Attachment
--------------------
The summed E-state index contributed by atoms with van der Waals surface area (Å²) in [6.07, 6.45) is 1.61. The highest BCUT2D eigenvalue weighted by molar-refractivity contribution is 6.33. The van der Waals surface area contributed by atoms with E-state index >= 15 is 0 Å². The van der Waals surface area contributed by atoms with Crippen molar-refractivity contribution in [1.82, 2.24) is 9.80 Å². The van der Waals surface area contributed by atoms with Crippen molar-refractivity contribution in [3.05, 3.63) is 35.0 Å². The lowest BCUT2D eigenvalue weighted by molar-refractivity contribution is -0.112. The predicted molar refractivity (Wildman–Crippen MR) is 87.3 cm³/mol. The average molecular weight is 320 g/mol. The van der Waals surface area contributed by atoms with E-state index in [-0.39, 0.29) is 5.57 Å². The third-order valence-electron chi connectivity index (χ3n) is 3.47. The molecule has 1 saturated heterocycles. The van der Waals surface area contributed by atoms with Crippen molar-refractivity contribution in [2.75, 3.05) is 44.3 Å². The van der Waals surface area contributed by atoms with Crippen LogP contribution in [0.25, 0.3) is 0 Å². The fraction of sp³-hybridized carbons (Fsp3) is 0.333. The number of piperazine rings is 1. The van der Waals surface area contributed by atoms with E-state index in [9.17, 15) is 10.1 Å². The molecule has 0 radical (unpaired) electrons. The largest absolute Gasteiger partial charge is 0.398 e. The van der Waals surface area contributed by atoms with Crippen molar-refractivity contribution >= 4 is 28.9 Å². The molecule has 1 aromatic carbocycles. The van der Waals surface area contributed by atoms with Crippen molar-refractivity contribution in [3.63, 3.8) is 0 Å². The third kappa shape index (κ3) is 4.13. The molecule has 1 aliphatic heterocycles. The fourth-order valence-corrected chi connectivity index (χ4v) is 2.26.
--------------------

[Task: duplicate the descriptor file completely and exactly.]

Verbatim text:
The summed E-state index contributed by atoms with van der Waals surface area (Å²) in [6.07, 6.45) is 1.61. The highest BCUT2D eigenvalue weighted by molar-refractivity contribution is 6.33. The van der Waals surface area contributed by atoms with E-state index >= 15 is 0 Å². The van der Waals surface area contributed by atoms with Crippen molar-refractivity contribution in [1.82, 2.24) is 9.80 Å². The van der Waals surface area contributed by atoms with Crippen molar-refractivity contribution in [3.05, 3.63) is 35.0 Å². The lowest BCUT2D eigenvalue weighted by molar-refractivity contribution is -0.112. The predicted molar refractivity (Wildman–Crippen MR) is 87.3 cm³/mol. The average molecular weight is 320 g/mol. The van der Waals surface area contributed by atoms with E-state index in [-0.39, 0.29) is 5.57 Å². The third-order valence-electron chi connectivity index (χ3n) is 3.47. The molecule has 1 saturated heterocycles. The van der Waals surface area contributed by atoms with Crippen molar-refractivity contribution in [2.75, 3.05) is 44.3 Å². The van der Waals surface area contributed by atoms with Crippen LogP contribution in [0.25, 0.3) is 0 Å². The fraction of sp³-hybridized carbons (Fsp3) is 0.333. The number of piperazine rings is 1. The van der Waals surface area contributed by atoms with E-state index in [9.17, 15) is 10.1 Å². The molecule has 0 radical (unpaired) electrons. The largest absolute Gasteiger partial charge is 0.398 e. The van der Waals surface area contributed by atoms with Crippen molar-refractivity contribution >= 4 is 28.9 Å². The molecule has 1 aromatic carbocycles. The van der Waals surface area contributed by atoms with Crippen molar-refractivity contribution in [3.63, 3.8) is 0 Å². The third kappa shape index (κ3) is 4.13. The molecule has 1 aliphatic heterocycles. The fourth-order valence-corrected chi connectivity index (χ4v) is 2.26.